Sunday, April 29, 2012

French Olympic Week - One more step up the ladder

The French Olympic Week was a great training opportunity for most competitors.  We were fortunate enough to have a very windy event, which meant more practice for me in my weakest conditions.   The regatta was similar to the Worlds in Cadiz in which it was fantastically windy most of the event.  However, one more element made the event even more difficult:  crazy chop and big waves.

 For the first half of the regatta, the wind came from the famous northwest "Mistral" direction, which meant gusts of 30 knots and short, steep chop on starboard tack.  In the middle of the event, we had one day of more "normal" conditions  - 8 to 10 knots of southerly sea breeze.  The final days had an easterly "opposite" to the Mistral, with giant Mediterranean waves building across the open sea. 

I was able to work on technique over waves upwind, which isn't my strong suit, and dial in my big-wind settings.  Most importantly, after a month of very windy training, I've lost all caution in those conditions.  I'm having a blast going as fast as possible downwind and am attacking maneuvers aggressively.  I just have to improve more upwind!  On a very positive note for our one day of light wind, I had two top-10 finishes.  I am getting really fast in those conditions and I can still improve a lot more - I can't wait to see where those improvements take me before the Olympic Games.

I have a few more days of recovery here in France and then it's off to Weymouth, UK, to finish up the season training at the Olympic venue.  I'm really looking forward to starting up there.  I'd like to thank my supporters Compass Marketing, the St. Francis Sailing Foundation, the Annapolis Yacht Club Foundation, the Olympic Sailing Association at New Orleans, and the Southport Sailing Foundation for all their help.  I am making major improvements and I hope to have a good result at Sail for Gold. 

Monday, April 2, 2012

The Road to the Olympics Went Through Cadiz, Spain

Last week at the RS:X World Championships in Cadiz, I qualified the USA for a spot at the 2012 Olympic Games. This was the last step for me in securing my Olympic qualification, and the United States now has a full Olympic sailing team.

The World Championships was just a little different from most of my other events. The 30-knot wind we had for two days pushed the limits of the race committee and all competitors. It was radically different from the conditions I trained in for a month prior to the championships - marginal daggerboard and light planing conditions. Although I had little practice in the survival conditions we saw during the event, I was surprised at how well I performed with the training I had. Everything was just a little bit easier using new technique, I was fit and strong, and I learned new settings to de-power the equipment. I think my job would have been much easier in raceable conditions, but the lessons from this regatta will make me much more confident in future events.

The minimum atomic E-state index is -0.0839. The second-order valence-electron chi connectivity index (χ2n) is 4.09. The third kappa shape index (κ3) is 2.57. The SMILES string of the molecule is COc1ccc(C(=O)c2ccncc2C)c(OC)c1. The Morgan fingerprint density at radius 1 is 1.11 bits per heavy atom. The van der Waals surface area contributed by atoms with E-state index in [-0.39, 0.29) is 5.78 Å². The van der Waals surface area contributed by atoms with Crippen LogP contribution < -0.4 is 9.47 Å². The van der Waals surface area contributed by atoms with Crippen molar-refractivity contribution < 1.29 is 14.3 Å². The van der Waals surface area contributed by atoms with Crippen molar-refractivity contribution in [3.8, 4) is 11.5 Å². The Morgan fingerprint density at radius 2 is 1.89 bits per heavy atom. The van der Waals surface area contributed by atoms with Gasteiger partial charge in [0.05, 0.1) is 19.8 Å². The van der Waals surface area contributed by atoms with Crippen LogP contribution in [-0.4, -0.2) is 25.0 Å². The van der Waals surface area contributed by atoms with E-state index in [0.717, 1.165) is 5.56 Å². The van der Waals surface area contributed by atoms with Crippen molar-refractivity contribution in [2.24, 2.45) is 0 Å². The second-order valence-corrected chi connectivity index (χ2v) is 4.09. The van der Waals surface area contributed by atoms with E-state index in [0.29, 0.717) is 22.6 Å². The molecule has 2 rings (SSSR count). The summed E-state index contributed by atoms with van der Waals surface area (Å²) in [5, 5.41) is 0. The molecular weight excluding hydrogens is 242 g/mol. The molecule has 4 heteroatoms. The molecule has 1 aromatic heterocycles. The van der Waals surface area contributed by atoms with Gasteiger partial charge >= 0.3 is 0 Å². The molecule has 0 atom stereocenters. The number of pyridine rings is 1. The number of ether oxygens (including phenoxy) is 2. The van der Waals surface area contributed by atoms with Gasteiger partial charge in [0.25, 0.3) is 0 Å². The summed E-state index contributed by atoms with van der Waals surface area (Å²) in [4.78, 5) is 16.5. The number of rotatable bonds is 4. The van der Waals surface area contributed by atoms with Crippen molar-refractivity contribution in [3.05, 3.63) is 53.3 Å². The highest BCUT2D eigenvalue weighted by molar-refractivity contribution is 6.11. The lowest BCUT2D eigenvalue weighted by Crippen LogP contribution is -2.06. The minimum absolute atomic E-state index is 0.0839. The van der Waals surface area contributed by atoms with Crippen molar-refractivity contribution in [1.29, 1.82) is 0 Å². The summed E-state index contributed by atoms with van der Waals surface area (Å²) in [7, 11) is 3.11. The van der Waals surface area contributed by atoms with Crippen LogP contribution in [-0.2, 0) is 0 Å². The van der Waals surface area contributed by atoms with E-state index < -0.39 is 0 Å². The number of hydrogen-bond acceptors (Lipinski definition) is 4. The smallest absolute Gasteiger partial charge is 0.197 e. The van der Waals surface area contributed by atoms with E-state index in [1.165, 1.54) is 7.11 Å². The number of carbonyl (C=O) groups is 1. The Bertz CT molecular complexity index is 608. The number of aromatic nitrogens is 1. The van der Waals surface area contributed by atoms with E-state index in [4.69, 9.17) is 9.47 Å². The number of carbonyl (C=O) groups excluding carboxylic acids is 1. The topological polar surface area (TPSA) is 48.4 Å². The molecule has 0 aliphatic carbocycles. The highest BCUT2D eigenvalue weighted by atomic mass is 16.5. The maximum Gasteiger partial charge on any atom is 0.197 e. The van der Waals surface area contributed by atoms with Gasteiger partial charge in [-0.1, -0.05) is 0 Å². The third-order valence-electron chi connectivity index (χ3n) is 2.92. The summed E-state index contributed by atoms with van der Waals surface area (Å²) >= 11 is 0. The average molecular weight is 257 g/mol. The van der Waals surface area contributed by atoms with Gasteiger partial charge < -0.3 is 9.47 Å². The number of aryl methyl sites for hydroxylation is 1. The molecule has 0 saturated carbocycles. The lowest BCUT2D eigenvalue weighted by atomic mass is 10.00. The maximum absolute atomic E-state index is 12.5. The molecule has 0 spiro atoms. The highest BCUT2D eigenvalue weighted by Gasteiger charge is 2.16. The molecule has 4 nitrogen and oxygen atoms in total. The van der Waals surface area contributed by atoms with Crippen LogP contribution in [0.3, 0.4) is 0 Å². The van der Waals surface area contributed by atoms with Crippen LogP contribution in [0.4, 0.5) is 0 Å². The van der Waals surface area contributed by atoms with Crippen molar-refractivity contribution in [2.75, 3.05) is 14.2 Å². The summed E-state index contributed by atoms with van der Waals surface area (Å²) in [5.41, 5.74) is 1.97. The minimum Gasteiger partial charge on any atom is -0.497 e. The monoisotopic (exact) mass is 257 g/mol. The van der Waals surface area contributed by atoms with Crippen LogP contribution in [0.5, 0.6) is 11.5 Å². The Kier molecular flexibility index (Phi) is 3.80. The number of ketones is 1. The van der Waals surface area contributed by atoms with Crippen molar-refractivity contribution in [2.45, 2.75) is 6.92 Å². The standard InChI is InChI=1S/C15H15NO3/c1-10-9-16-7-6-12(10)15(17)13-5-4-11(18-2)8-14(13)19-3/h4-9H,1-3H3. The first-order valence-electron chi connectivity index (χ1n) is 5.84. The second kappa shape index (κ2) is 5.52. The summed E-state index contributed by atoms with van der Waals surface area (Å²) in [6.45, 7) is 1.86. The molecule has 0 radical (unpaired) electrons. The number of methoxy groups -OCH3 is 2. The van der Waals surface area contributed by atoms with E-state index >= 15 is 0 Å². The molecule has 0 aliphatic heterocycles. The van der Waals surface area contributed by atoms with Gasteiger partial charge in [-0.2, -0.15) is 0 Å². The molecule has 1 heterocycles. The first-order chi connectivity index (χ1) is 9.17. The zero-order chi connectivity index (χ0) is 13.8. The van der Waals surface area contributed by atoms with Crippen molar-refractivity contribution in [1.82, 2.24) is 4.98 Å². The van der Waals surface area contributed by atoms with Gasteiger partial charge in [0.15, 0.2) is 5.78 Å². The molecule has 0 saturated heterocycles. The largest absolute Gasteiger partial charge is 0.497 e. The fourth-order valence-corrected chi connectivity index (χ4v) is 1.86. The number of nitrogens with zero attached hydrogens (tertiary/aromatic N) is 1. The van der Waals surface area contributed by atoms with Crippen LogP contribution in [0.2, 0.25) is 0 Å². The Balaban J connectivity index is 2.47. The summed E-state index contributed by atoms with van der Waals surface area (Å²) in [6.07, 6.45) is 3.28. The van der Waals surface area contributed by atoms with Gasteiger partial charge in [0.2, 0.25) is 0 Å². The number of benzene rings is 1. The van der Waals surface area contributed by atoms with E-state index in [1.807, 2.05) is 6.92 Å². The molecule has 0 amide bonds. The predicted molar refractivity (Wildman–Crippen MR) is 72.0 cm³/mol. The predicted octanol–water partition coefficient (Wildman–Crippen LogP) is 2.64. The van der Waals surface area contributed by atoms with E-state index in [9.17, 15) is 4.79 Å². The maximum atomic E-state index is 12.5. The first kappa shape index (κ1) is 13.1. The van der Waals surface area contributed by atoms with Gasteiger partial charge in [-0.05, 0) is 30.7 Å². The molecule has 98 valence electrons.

Even Gold Medalists and World Champions didn't escape without a swim

I felt that I met my goals for this event, and I'm glad the USA now has a full Olympic sailing team. The 2012 quad was significantly harder than 2008 in terms of qualifying, and the level of the fleet has gone up exponentially. Going to the Olympics this quad really means that I've found some success. I'm excited to be representing the USA at the Olympic Games and feel I have the chance to make a real impact in terms of results and garnering more support for Olympic boardsailing.

A Defining Moment
Race 4, getting a jump on the fleet at the start led to a top finish and a place in the Gold fleet...

and punched my ticket to the 2012 Olympic games!

Leading up to the Olympics, the most important factor in my campaign will be the effort made towards the continuation of support for my coaching program. I've had to fight other competitors and countries to keep my coach; uncertainty about the future is the worst enemy my program has. I'm confident that my program now is as good or better than any other competitor's, and it will be the most defining factor to my success.

coach Max telling me "you can do this, be a man!"

A special thanks to a new group of friends connected with the Rota Naval Base, and to the men and women serving our country in uniform, who made me feel at home and went out of their way to help me with whatever I needed. Max, my Polish coach commented several times how impressed he was by the support they gave us before, during and after the Championships. I specifically would like to thank David Hiipakka, Dale Thompson, Jan Hammond, and Liana.

David Hiipakka was the leader of my home team in Spain!

It's been a long four years, more hard work ahead

I'd like to thank all my sponsors for their support of my program and helping it to become as successful as it is today. I'd especially like to recognize Compass Marketing for their commitment, and a big thanks to the St. Francis Sailing Foundation, the Annapolis Yacht Club Foundation, the Olympic Sailing Association at New Orleans, and the Southport Sailing Foundation. I'm now in France beginning preparations for the French Olympic Week and I'm looking forward to another great event.